If you are a website owner or SEO specialist, you know how annoying the “not provided” segment of keyword research is. It conceals from us a considerable part of the data we’re seeking, and these days, when almost everyone is somehow involved with Google services, the share of “not provided” data is only growing. Luckily, SEO consultant companies never stop looking for good ways to lock out this part of information, and in our post we are going to give you some bright ideas on how to use Google Analytics’ “not provided” data successfully.
Applying filters in Google Analytics
A famous post by Avinash Kaushik tells us about a great method for extracting information about landing pages for search queries that are hidden in the “not provided” segment.
It suggests creating in Google website analytics software custom filter the main idea of each is to substitute the not provided entry with name of landing page which the user has been referred to. The filter itself should look like this:
What actually is set there is that whenever Google Analytics sees “not provided” as a search query, it should use its landing page address as the name of the search term. As a result, instead of one single entry displaying “not provided,” you will receive a list of the pages users have landed on with all the corresponding information, such as Visits, Bounce Rate, Avg. Time on Site, etc.
Even though you will not know the exact keywords, you will get comprehensive data on the most popular landing pages, which will help you figure out what pages to primarily focus on.
Use the data from Webmaster Tools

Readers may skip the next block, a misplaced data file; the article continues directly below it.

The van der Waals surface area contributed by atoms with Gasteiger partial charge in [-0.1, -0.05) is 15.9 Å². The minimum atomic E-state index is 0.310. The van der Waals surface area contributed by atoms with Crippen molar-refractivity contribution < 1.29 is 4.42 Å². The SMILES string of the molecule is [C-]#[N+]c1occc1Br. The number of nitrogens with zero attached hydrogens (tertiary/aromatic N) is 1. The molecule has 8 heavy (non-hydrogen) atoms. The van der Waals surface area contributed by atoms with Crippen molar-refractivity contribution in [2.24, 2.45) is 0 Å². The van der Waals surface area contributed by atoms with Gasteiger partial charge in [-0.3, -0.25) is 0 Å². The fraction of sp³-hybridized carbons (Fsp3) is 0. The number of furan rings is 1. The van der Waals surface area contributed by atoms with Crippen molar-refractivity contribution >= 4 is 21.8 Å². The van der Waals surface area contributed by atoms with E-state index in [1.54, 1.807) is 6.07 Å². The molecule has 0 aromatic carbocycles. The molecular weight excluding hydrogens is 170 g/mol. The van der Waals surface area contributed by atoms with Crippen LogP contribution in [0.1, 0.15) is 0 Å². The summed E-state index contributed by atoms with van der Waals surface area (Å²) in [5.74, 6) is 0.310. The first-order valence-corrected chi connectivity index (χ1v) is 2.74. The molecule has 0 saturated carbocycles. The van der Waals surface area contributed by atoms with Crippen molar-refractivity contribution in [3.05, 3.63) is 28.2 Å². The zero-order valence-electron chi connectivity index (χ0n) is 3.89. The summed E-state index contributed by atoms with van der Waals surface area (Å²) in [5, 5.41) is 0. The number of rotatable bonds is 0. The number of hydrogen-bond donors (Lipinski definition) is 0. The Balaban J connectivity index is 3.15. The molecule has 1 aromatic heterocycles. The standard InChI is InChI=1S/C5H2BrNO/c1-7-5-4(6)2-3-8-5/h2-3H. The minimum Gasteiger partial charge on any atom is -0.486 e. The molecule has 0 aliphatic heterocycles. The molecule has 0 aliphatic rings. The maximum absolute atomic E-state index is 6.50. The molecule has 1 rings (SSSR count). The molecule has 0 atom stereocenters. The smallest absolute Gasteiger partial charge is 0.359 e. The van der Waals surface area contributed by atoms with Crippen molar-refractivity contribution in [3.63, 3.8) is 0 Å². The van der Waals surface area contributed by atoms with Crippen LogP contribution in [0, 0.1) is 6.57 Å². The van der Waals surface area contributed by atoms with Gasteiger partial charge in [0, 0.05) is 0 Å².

This Google web analytics tool can also give you some useful data. Navigate to the Traffic menu on the left side of the page and select “Search Queries”. Below the graph, you will find a list of the best performing keywords in terms of the number of times they have been shown in the search results and number of clicks they have received. In this table, you will also be able to check the click through rate for these keywords as well as their average position in the search results.
With a Search Queries report, you will receive a good amount of useful information, which will tell you what keywords are responsible for most of the traffic coming from organic search results. When you know the best keywords for SEO, you can go back to Google Analytics and check whether these words give you the best conversions as well. If not, analyze the Bounce Rate, Avg. Time on Site, and other relevant metrics.
Check AdWords keyword report
This method will require some investment, but for those who are already buying traffic from paid search results, it will be an additional useful feature from AdWords. The thing is that, while Google Analytics doesn’t tell us keywords from not provided segment, in the AdWords report you can actually see the whole data on search queries.
Find in the AdWords menu the Matched Search Queries report. It will show the keyword referring data – what keywords have triggered the ad and what pages have been visited. Of course, results you will get from paid search data can’t be fully applied to the organic search, but nevertheless these two spheres overlap and you will get some hints on how to find keywords for SEO.
Make the use of geographical segmentation
Luckily, we can segment the not provided data by the secondary dimension, for example, geographical location, which, in turn, will help you understand at least from what region such users are coming. To obtain this information, choose Country/Territory (or even City) as a secondary dimension for “not provided” entries.
A final note
Of course, an essential share of a “not provided” segment can be a great issue for website owners who are trying to make the most of Google data in order to improve their businesses. However, there are already several ways how to go about this problem (Webmaster Tools and AdWords reports, filtering the data in Google Analytics), and ever-evolving SEO will surely suggest new methods and approaches.